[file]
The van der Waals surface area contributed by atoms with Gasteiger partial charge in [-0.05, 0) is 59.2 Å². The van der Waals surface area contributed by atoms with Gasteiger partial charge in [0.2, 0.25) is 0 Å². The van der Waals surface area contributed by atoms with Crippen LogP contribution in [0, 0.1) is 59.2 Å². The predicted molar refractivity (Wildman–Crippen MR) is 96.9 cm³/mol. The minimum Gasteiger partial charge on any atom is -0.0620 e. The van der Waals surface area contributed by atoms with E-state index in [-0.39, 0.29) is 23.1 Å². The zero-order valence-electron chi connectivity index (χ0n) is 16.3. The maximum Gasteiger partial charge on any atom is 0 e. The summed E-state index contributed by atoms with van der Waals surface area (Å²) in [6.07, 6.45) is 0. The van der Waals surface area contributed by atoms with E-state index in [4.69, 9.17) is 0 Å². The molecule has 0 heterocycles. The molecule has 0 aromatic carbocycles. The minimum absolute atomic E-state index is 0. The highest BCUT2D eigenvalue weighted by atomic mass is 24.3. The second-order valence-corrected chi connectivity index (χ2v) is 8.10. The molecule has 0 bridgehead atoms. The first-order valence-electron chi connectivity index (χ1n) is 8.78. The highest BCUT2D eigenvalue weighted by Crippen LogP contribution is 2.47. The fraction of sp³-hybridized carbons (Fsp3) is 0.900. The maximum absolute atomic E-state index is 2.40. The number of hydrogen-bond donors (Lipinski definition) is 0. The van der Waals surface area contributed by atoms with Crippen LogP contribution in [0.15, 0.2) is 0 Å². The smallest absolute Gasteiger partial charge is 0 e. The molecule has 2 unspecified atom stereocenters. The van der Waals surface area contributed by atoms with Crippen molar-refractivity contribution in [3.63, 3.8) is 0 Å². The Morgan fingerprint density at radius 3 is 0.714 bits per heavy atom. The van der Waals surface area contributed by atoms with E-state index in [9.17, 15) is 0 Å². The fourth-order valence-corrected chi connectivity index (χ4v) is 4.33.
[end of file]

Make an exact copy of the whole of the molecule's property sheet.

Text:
The van der Waals surface area contributed by atoms with Gasteiger partial charge in [-0.05, 0) is 59.2 Å². The van der Waals surface area contributed by atoms with Gasteiger partial charge in [0.2, 0.25) is 0 Å². The van der Waals surface area contributed by atoms with Crippen LogP contribution in [0, 0.1) is 59.2 Å². The predicted molar refractivity (Wildman–Crippen MR) is 96.9 cm³/mol. The minimum Gasteiger partial charge on any atom is -0.0620 e. The van der Waals surface area contributed by atoms with E-state index in [-0.39, 0.29) is 23.1 Å². The zero-order valence-electron chi connectivity index (χ0n) is 16.3. The maximum Gasteiger partial charge on any atom is 0 e. The summed E-state index contributed by atoms with van der Waals surface area (Å²) in [6.07, 6.45) is 0. The van der Waals surface area contributed by atoms with E-state index in [4.69, 9.17) is 0 Å². The molecule has 0 heterocycles. The molecule has 0 aromatic carbocycles. The minimum absolute atomic E-state index is 0. The highest BCUT2D eigenvalue weighted by atomic mass is 24.3. The second-order valence-corrected chi connectivity index (χ2v) is 8.10. The molecule has 0 bridgehead atoms. The first-order valence-electron chi connectivity index (χ1n) is 8.78. The highest BCUT2D eigenvalue weighted by Crippen LogP contribution is 2.47. The fraction of sp³-hybridized carbons (Fsp3) is 0.900. The maximum absolute atomic E-state index is 2.40. The number of hydrogen-bond donors (Lipinski definition) is 0. The van der Waals surface area contributed by atoms with Crippen LogP contribution in [0.15, 0.2) is 0 Å². The smallest absolute Gasteiger partial charge is 0 e. The molecule has 2 unspecified atom stereocenters. The van der Waals surface area contributed by atoms with Crippen molar-refractivity contribution in [3.63, 3.8) is 0 Å². The Morgan fingerprint density at radius 3 is 0.714 bits per heavy atom. The van der Waals surface area contributed by atoms with E-state index in [9.17, 15) is 0 Å². The fourth-order valence-corrected chi connectivity index (χ4v) is 4.33.